Wednesday, August 11, 2010
The economy and one's financial standing affects people in a number of ways and people deal with their problems differently. Those who suffer from drug and alcohol addiction often times relapse because of downturns in the economy, pay cuts and downsizing can be devastating to any one, so it makes sense that it would be a step on the road to relapse if one's program of recovery was not in check. Loss of job and the inability to find work can make it harder to stay sober for recovering addicts.
"Martin Miller believes he was fired in December because he’s an alcoholic."
"Miller, who didn't want to use his real name because he is currently job hunting, said his alcohol problem surfaced when he was downsized as a manager for a mortgage company in 2006 and ended up in a substance abuse treatment program at age 31."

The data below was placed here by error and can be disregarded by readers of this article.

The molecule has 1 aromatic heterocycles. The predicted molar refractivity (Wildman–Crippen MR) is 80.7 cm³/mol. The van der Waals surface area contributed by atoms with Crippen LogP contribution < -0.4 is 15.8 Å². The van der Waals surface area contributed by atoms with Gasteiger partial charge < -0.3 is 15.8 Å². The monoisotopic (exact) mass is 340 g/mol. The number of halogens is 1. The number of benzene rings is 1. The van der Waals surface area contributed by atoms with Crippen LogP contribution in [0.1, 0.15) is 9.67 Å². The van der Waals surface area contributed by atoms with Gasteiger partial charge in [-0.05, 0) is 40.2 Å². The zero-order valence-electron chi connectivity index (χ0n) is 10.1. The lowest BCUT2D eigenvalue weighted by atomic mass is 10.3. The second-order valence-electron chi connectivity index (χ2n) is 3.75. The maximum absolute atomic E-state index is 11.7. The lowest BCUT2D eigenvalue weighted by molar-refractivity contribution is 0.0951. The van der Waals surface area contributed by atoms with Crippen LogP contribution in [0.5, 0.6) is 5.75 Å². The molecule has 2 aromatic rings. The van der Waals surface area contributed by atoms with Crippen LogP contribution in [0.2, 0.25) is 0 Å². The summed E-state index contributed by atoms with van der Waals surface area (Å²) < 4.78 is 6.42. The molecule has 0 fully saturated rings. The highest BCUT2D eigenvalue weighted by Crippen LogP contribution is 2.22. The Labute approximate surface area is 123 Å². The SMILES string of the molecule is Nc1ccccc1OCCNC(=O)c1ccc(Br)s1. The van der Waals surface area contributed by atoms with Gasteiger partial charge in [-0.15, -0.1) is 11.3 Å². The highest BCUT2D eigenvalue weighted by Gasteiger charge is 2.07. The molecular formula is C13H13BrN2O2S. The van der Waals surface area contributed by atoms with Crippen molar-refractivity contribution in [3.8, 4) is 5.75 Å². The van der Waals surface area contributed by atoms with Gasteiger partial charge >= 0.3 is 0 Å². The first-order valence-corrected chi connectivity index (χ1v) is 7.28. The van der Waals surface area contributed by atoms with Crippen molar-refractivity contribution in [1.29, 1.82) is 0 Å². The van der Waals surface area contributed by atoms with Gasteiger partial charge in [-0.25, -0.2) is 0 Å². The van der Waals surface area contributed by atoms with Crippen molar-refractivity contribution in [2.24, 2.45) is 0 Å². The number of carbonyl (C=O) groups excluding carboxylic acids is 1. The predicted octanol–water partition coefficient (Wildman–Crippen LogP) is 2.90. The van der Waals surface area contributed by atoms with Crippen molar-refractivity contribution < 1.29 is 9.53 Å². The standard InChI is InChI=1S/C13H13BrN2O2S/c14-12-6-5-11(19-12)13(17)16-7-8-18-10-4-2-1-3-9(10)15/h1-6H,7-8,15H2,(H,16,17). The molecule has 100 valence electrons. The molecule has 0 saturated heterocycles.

"In the years that followed, he found himself in an increasingly tough job market, losing yet another mortgage job due to downsizing, working temporary positions to make ends meet, and struggling to stay away from booze."
"Last October, he landed a good position as a client services representative for a software company in southern New Jersey and thought his life was finally turning around. Alas, he gave in to temptation at the company Christmas party that one his managers pressured him to attend, and he ended up in the hospital."
"He informed his employer that he was going into a treatment center for his addiction, and the next day he got a termination letter delivered to his home via UPS".
The quoted text above is from MSNBC, I chose to put the article in its entirety because it is a great example of how places of work treat addicts differently. In the 21st century there is no reason why anyone should be fired for the disease of addiction. Miller's situation is not uncommon; this type of thing happens all the time and employers do not need to tell you the reason for your termination, which protects employers from being sued for wrongful termination.
Recovering addicts are productive members of society and deserve the same treatment as someone who does not have this disease.